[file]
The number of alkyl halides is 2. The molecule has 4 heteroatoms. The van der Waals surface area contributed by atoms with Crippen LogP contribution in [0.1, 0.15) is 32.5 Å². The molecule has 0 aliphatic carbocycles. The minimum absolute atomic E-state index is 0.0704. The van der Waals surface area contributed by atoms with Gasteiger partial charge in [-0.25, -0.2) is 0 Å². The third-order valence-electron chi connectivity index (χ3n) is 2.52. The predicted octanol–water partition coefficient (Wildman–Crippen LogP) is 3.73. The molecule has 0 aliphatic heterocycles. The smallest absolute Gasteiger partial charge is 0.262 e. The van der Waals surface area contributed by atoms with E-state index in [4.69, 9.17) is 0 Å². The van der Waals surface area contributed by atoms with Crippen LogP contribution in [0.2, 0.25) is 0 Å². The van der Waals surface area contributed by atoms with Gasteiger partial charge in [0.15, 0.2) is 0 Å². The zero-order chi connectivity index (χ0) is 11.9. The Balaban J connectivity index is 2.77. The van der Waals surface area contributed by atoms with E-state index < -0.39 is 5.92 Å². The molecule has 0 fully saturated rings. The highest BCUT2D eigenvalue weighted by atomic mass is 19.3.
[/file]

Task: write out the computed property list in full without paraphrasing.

The number of alkyl halides is 2. The molecule has 4 heteroatoms. The van der Waals surface area contributed by atoms with Crippen LogP contribution in [0.1, 0.15) is 32.5 Å². The molecule has 0 aliphatic carbocycles. The minimum absolute atomic E-state index is 0.0704. The van der Waals surface area contributed by atoms with Gasteiger partial charge in [-0.25, -0.2) is 0 Å². The third-order valence-electron chi connectivity index (χ3n) is 2.52. The predicted octanol–water partition coefficient (Wildman–Crippen LogP) is 3.73. The molecule has 0 aliphatic heterocycles. The smallest absolute Gasteiger partial charge is 0.262 e. The van der Waals surface area contributed by atoms with E-state index in [4.69, 9.17) is 0 Å². The van der Waals surface area contributed by atoms with Crippen LogP contribution in [0.2, 0.25) is 0 Å². The van der Waals surface area contributed by atoms with Gasteiger partial charge in [0.15, 0.2) is 0 Å². The zero-order chi connectivity index (χ0) is 11.9. The Balaban J connectivity index is 2.77. The van der Waals surface area contributed by atoms with E-state index < -0.39 is 5.92 Å². The molecule has 0 fully saturated rings. The highest BCUT2D eigenvalue weighted by atomic mass is 19.3.